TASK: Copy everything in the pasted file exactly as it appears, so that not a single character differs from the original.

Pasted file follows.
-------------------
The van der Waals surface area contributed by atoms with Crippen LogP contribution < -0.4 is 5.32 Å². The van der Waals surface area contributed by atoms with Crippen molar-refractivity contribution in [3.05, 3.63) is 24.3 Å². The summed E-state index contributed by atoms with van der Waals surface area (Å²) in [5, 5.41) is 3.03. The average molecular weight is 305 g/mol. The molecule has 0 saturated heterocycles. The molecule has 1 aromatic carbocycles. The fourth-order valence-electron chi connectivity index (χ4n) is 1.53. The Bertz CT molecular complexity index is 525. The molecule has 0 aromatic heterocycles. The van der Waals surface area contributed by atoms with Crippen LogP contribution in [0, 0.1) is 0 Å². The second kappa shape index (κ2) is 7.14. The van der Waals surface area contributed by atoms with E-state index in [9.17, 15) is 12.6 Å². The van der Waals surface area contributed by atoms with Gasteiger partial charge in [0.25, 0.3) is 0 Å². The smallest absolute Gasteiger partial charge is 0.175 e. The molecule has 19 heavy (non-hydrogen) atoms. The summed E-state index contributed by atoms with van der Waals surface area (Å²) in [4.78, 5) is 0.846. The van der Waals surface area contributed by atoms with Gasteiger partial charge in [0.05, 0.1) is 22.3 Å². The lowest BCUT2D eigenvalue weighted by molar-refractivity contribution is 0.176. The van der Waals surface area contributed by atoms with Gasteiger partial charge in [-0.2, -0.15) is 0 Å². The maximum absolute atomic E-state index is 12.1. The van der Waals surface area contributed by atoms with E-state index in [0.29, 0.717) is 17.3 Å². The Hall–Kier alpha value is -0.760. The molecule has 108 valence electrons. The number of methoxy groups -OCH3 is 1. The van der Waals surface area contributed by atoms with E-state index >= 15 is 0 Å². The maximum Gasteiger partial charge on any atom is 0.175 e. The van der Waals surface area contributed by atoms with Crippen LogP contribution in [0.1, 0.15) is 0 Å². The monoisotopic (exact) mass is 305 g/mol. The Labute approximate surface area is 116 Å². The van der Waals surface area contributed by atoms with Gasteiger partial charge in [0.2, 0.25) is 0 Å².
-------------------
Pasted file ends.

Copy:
The van der Waals surface area contributed by atoms with Crippen LogP contribution < -0.4 is 5.32 Å². The van der Waals surface area contributed by atoms with Crippen molar-refractivity contribution in [3.05, 3.63) is 24.3 Å². The summed E-state index contributed by atoms with van der Waals surface area (Å²) in [5, 5.41) is 3.03. The average molecular weight is 305 g/mol. The molecule has 0 saturated heterocycles. The molecule has 1 aromatic carbocycles. The fourth-order valence-electron chi connectivity index (χ4n) is 1.53. The Bertz CT molecular complexity index is 525. The molecule has 0 aromatic heterocycles. The van der Waals surface area contributed by atoms with Crippen LogP contribution in [0, 0.1) is 0 Å². The second kappa shape index (κ2) is 7.14. The van der Waals surface area contributed by atoms with E-state index in [9.17, 15) is 12.6 Å². The van der Waals surface area contributed by atoms with Gasteiger partial charge in [0.25, 0.3) is 0 Å². The smallest absolute Gasteiger partial charge is 0.175 e. The molecule has 19 heavy (non-hydrogen) atoms. The summed E-state index contributed by atoms with van der Waals surface area (Å²) in [4.78, 5) is 0.846. The van der Waals surface area contributed by atoms with Gasteiger partial charge in [0.05, 0.1) is 22.3 Å². The lowest BCUT2D eigenvalue weighted by molar-refractivity contribution is 0.176. The van der Waals surface area contributed by atoms with Gasteiger partial charge in [-0.2, -0.15) is 0 Å². The maximum absolute atomic E-state index is 12.1. The van der Waals surface area contributed by atoms with E-state index in [0.29, 0.717) is 17.3 Å². The Hall–Kier alpha value is -0.760. The molecule has 108 valence electrons. The number of methoxy groups -OCH3 is 1. The van der Waals surface area contributed by atoms with E-state index >= 15 is 0 Å². The maximum Gasteiger partial charge on any atom is 0.175 e. The van der Waals surface area contributed by atoms with Crippen LogP contribution in [0.1, 0.15) is 0 Å². The monoisotopic (exact) mass is 305 g/mol. The Labute approximate surface area is 116 Å². The van der Waals surface area contributed by atoms with Gasteiger partial charge in [0.2, 0.25) is 0 Å².